We pay our fair share. In large group outings or meals, we’d rather be the couple that orders a bit less when splitting a bill five ways or chips in a bit too much than we owe. Fortunately, most of our friends seem to operate in the same way, and the wait staff often end up with a generous tip. I don’t throw my money around and offer to pick up the whole tab for the table of 12. That would be a bit ostentatious, and way more than I care to spend. ๐Ÿ™‚

We don’t skimp on experiences. We travel a fair amount, and it would be a lot cheaper to vacation less and do less on vacation, but we find value in family adventures.

We spend on our properties. Our primary home is our castle, and it’s also where we entertain friends and family. We’ve got 3,600 square feet and a few hundred feet of riverfront. Then there’s the second home and the 7 acres of lakefront, but I feel we got excellent value for our money in all three cases, so while none of it came cheap, those purchases were aligned with our frugal values.


You Don’t Have to be Frugal, but You Don’t Want to be Cheap


I’m not here to tell you you ought to be frugal.* I do challenge my readers to live on half and that’s tough to do without some level of frugality or an exceptionally high salary.

Of course, you don’t have to accept that challenge, either. I’m just telling you what I do, and in some cases why I do it, but to be honest, I don’t always have a good reason. As I’ve said before, I’m sometimes frugal without a cause.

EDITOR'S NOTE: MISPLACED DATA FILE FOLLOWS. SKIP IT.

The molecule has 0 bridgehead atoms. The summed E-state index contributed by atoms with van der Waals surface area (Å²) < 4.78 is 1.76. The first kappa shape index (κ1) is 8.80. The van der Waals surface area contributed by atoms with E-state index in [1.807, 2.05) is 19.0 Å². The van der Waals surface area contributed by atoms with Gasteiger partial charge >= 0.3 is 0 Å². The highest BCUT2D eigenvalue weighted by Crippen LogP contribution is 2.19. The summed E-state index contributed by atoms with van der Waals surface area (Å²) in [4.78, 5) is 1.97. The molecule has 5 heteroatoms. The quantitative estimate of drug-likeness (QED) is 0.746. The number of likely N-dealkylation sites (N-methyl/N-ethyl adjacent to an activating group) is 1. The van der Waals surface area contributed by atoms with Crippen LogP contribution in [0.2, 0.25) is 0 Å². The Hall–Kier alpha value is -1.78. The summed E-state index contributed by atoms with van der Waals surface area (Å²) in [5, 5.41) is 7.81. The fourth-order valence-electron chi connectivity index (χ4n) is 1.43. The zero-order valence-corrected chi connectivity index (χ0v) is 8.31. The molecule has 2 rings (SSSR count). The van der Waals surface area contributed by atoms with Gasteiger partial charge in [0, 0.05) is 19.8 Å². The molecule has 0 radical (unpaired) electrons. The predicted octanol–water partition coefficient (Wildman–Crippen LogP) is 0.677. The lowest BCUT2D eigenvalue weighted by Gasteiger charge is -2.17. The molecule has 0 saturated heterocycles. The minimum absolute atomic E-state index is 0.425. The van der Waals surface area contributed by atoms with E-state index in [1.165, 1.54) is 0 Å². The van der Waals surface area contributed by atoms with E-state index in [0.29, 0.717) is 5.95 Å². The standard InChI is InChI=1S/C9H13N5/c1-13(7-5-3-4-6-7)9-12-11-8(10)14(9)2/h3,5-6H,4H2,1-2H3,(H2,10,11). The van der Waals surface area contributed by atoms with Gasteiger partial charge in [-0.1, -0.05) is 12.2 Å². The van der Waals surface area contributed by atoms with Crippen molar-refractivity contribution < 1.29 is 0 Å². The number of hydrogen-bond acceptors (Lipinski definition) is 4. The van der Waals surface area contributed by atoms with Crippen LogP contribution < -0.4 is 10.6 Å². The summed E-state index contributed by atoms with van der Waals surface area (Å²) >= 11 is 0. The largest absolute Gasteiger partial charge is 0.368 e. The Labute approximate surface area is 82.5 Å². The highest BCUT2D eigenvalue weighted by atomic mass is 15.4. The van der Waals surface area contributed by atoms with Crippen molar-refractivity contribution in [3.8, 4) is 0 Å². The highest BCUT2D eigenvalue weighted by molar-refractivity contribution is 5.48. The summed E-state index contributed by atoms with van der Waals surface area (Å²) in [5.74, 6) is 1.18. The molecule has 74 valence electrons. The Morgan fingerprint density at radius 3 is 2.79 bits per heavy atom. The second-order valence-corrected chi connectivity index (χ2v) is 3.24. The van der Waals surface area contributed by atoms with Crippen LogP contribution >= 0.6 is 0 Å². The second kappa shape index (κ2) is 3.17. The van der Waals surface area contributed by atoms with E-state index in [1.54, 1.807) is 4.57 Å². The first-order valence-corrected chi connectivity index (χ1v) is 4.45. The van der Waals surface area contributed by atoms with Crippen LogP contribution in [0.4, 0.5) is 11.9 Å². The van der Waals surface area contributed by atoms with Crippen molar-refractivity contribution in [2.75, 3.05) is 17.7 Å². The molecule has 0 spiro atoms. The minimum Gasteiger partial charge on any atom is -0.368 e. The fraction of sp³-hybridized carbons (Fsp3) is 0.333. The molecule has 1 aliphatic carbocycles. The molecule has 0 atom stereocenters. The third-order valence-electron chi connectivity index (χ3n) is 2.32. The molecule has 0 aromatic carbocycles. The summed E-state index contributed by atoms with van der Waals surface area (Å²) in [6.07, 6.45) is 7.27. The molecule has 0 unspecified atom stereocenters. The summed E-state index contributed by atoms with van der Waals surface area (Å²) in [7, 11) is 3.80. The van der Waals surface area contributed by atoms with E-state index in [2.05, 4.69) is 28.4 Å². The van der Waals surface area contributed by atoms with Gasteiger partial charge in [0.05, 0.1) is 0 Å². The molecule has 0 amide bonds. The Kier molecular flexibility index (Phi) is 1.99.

I would like you to see frugality in a positive light, even if frugality is not for you in most cases. The habits of frugal people, if they’re doing it right, should have favorable consequences for themselves without negatively impacting anyone else. Cheap tactics, however, are not necessarily beneficial for the tactician, and often do affect others in an unseemly way. Don’t be a cheapskate.


* I somehow managed to use the same word consecutively three separate times in one post. That’s got to be some kind of record.


This post is a link in a chain of posts by personal finance bloggers discussing frugality and cheapness.


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Care to share some frugal habits you employ or cheap habits you’ve witnessed? Do you have an Achilles heel when it comes to frugal living?

53 thoughts on “We Are Often Frugal, But Rarely Cheap”

  1. Subscribe to get more great content like this, an awesome spreadsheet, and more!